|Publication number||US5623634 A|
|Application number||US 08/448,003|
|Publication date||Apr 22, 1997|
|Filing date||May 23, 1995|
|Priority date||Sep 15, 1992|
|Publication number||08448003, 448003, US 5623634 A, US 5623634A, US-A-5623634, US5623634 A, US5623634A|
|Original Assignee||S3, Incorporated|
|Export Citation||BiBTeX, EndNote, RefMan|
|Patent Citations (9), Referenced by (15), Classifications (9), Legal Events (7)|
|External Links: USPTO, USPTO Assignment, Espacenet|
This application is a continuation of application Ser. No. 07/946,274, filed Sep. 15, 1992 now abandoned.
1. Field of the Invention
This invention relates to control of a single port memory in a computer system. More specifically, the invention relates to controlling flow of information from a single port dynamic random access memory in the computer system to other portions of the computer system such as the display, the CPU, and graphics engine by using parameters to control the duty cycle by which the graphics engine, CPU and display share access to the memory.
2. Description of the Prior Art
Graphics systems for computers include random access graphics display memory (RAM) which is accessed by both the display, the central processing unit (CPU), and the graphics engine (graphics processor). Typically, this memory is dual ported video RAM with one serial port dedicated to the display and one parallel port accessed by the graphics engine and the CPU. However, such video RAM is relatively expensive and it would be more cost effective to use a single port DRAM (dynamic random access memory) memory. The display needs to receive a large amount of data from the memory in order to keep the display refreshed, where the typical bandwidth of data transfer from the memory to the display is 25 to 80 Megabytes per second. The graphics engine (GE) and central processing unit each typically operate at different speeds, at typically one megabyte per second to about 90 megabytes per second. The display is usually given the highest priority for memory access because its screen must be kept continually updated. This is usually accomplished by providing a first in first out (FIFO) memory interposed between the display memory and the display. The FIFO functions as a data "reservoir" and is kept relatively full, so that the display is continually provided with data.
The problem then given the single ported DRAM is making sure that the FIFO is not emptied, and if it is emptied (or nearly so) to ensure that data is immediately provided from display memory and hence to the display; this typically is done by detecting whether the FIFO is full or nearly empty. When the FIFO is full, data is no longer transferred to it from the display memory. When the FIFO is nearly empty, data must be transferred to it immediately. It is difficult to detect exactly when the FIFO is full or empty due to asynchronous clocks of the memory access and display access. To accommodate this uncertainty, a larger size FIFO is needed to avoid FIFO overflow and underflow.
Thus detection of the FIFO being full or empty is relatively difficult and in most systems the FIFO is made relatively large to account for the uncertainty of detection of full and empty. Moreover in the typical prior art system the FIFO pointers pointing to the FIFO read location and write location are compared to determine whether the FIFO is empty or full, and when they are approximately together i.e. within some limit between the read pointer and the write pointer, the FIFO is assumed to be nearly empty. Given the asynchronicity between the display and the graphics engine and CPU and the fact that the display is reading in data at a variety of speeds typically between 25 and 80 MHz, there is further uncertainty which complicates the design and requires a relatively larger FIFO, at additional expense.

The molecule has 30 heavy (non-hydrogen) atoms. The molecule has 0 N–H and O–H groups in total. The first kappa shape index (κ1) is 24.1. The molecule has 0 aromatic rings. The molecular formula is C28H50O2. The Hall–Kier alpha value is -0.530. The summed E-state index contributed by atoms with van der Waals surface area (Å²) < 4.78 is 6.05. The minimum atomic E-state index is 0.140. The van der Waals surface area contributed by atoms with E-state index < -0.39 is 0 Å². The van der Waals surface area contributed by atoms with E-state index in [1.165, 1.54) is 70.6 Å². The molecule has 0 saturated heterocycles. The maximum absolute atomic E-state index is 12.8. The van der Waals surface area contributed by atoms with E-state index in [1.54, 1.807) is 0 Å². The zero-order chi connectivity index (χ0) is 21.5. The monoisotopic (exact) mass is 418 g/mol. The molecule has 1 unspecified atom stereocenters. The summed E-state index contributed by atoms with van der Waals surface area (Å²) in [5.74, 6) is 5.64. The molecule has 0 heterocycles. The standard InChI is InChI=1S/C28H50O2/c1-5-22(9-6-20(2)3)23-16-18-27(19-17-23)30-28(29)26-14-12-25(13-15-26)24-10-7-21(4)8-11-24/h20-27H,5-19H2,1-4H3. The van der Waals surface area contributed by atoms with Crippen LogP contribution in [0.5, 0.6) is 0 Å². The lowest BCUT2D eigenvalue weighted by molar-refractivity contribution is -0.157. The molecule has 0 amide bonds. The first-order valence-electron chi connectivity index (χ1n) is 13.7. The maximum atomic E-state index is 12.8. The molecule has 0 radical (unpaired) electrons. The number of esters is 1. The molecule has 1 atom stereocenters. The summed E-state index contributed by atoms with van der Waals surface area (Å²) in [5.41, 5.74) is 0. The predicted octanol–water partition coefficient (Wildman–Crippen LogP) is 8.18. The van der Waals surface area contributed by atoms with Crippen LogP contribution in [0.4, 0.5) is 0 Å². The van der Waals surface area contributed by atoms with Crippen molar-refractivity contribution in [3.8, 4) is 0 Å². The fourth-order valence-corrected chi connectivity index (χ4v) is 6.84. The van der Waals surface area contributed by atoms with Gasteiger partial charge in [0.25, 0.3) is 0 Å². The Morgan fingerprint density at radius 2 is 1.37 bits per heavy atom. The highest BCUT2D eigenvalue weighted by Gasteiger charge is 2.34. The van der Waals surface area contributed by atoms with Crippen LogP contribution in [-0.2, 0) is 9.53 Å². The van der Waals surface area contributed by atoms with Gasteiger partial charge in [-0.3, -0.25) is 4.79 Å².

Thus there is a need to solve the general problem of data being delivered from the single ported memory at a fixed rate and being distributed between different requesters such as the display, graphics engine and CPU which are asynchronous and typically accepting the data at different rates and also achieves the best possible performance. In other words, there is a need for a relatively simple and reliable scheme to allocate data to the memory requesters.
In accordance with the invention, the above described problem of data allocation for a single ported memory is solved using an arbitration scheme which establishes two parameters, one designated M associated with the graphics engine and CPU, and a second designated N associated with the display. The memory cycle is a fixed duration of the memory clock, and n memory cycles of memory operation in sequence are devoted to sending data to the display (i.e. screen refresh) and the following m clock cycles of memory operation in sequence are devoted to sending data to the graphics engine and/or CPU. Thus, the length of the memory access cycles is fixed and a certain number of memory cycles are used in a duty cycle pattern to allocate the data between the memory requesters.
Thus there advantageously is no need to detect memory empty, and it is possible programmably to optimize the values of m and n for different computer system configurations. It has been found that by optimizing values of m and n for a particular system, performance as measured by the industry standard Winmark may be improved about 20%. The values of m and n maybe fixed for a particular system configuration but are programmable in order to make the circuitry which embodies the above described scheme usable with different types of systems. The condition of the FIFO memory being full is determined by comparing the read pointer and write pointer of FIFO. There will be uncertainty associated with this comparison because the read pointer is based on the display clock and the write pointer is based on the memory clock.